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Nature22 May 2003

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Condensed-matter physics: Spin chiller

Thermoelectric refrigeration systems, popular in microelectronics applications, were developed by NASA to cool spacecraft without the need for the bulky vibration-inducing compressors. Instead they depend on the Peltier effect, virtually a thermocouple acting in reverse. Thermoelectric refrigerators are reliable, as they have no moving parts, but could do with more power. The search for materials with high cooling capacity has been largely a matter of trial and error. But a new test of a theory to explain the electron interactions that produce thermopower could open up new avenues in the search for thermoelectric materials. Theory suggests that in materials such as transition metal oxides, the spins of electrons should account for a large fraction of the heat current. This has now been verified in the layered oxide compound NaxCo2O4. At low temperatures virtually all of the heat current is suppressed by a longitudinal magnetic field, so must derive from electron spin effects.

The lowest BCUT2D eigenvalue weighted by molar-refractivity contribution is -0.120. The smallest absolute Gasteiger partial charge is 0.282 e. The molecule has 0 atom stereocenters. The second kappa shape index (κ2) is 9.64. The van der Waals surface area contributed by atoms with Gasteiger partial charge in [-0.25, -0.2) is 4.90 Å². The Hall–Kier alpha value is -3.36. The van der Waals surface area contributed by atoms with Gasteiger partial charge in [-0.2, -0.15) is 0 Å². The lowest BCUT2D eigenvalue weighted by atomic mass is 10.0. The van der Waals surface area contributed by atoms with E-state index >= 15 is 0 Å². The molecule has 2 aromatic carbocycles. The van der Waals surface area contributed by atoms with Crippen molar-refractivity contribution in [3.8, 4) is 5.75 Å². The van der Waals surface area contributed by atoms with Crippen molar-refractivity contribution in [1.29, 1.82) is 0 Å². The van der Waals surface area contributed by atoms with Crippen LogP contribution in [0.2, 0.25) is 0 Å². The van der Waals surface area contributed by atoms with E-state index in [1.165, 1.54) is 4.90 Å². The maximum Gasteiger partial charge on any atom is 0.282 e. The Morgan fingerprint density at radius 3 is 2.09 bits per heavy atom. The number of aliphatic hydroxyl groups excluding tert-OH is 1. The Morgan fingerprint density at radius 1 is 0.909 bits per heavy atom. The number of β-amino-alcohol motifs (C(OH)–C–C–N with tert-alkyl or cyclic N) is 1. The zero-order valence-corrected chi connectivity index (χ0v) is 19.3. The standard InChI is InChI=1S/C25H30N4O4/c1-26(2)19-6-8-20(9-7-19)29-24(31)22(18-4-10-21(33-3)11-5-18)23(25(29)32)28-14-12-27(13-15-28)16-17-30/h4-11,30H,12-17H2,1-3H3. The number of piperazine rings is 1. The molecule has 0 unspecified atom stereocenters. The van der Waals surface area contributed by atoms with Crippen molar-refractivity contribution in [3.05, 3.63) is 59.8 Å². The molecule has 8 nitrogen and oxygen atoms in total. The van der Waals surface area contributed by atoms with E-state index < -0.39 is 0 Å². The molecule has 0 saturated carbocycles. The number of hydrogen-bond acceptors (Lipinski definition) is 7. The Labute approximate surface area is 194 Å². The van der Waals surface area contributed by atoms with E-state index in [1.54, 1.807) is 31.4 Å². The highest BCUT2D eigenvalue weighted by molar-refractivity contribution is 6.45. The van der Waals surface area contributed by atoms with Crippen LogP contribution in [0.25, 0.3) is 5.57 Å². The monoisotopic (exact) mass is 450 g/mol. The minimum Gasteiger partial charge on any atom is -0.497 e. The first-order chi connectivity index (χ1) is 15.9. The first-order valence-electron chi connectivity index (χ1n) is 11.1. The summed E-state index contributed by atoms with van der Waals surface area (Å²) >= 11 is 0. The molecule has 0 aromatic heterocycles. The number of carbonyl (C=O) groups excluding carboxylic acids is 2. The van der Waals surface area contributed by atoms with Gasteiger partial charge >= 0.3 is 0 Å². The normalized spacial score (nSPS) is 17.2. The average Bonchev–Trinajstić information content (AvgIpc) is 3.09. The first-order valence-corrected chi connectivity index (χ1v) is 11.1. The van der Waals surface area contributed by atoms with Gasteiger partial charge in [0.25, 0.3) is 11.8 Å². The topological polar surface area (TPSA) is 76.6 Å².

letters to nature
Spin entropy as the likely source of enhanced thermopower in NaxCo2O4
YAYU WANG, NYRISSA S. ROGADO, R. J. CAVA & N. P. ONG
Nature 423, 425–428 (2003); doi:10.1038/nature01639
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news and views
Condensed-matter physics: Thermopower to the people
CRONIN B. VINING
The larger-than-expected thermally generated voltage seen in a layered-oxide material — which may prove useful in power generation or cooling — is now attributed to the spins of moving charges.
Nature 423, 391–392 (2003); doi:10.1038/423391a
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